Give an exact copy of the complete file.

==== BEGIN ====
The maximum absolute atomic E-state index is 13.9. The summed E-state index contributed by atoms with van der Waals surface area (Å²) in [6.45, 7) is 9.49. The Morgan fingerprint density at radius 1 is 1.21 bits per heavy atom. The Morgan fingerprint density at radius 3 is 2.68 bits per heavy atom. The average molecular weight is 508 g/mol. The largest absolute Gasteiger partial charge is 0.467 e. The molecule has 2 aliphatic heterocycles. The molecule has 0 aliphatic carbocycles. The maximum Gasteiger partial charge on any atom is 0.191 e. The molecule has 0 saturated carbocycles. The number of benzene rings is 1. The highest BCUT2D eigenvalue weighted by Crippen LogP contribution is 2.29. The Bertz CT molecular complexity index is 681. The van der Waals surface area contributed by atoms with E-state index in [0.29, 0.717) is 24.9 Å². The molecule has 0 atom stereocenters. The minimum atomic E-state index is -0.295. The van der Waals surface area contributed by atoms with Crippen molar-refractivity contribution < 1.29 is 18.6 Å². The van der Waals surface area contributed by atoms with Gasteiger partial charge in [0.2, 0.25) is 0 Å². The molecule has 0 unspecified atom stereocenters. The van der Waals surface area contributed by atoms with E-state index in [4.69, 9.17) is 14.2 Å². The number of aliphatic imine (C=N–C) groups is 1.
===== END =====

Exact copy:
The maximum absolute atomic E-state index is 13.9. The summed E-state index contributed by atoms with van der Waals surface area (Å²) in [6.45, 7) is 9.49. The Morgan fingerprint density at radius 1 is 1.21 bits per heavy atom. The Morgan fingerprint density at radius 3 is 2.68 bits per heavy atom. The average molecular weight is 508 g/mol. The largest absolute Gasteiger partial charge is 0.467 e. The molecule has 2 aliphatic heterocycles. The molecule has 0 aliphatic carbocycles. The maximum Gasteiger partial charge on any atom is 0.191 e. The molecule has 0 saturated carbocycles. The number of benzene rings is 1. The highest BCUT2D eigenvalue weighted by Crippen LogP contribution is 2.29. The Bertz CT molecular complexity index is 681. The van der Waals surface area contributed by atoms with E-state index in [0.29, 0.717) is 24.9 Å². The molecule has 0 atom stereocenters. The minimum atomic E-state index is -0.295. The van der Waals surface area contributed by atoms with Crippen molar-refractivity contribution < 1.29 is 18.6 Å². The van der Waals surface area contributed by atoms with Gasteiger partial charge in [0.2, 0.25) is 0 Å². The molecule has 0 unspecified atom stereocenters. The van der Waals surface area contributed by atoms with E-state index in [4.69, 9.17) is 14.2 Å². The number of aliphatic imine (C=N–C) groups is 1.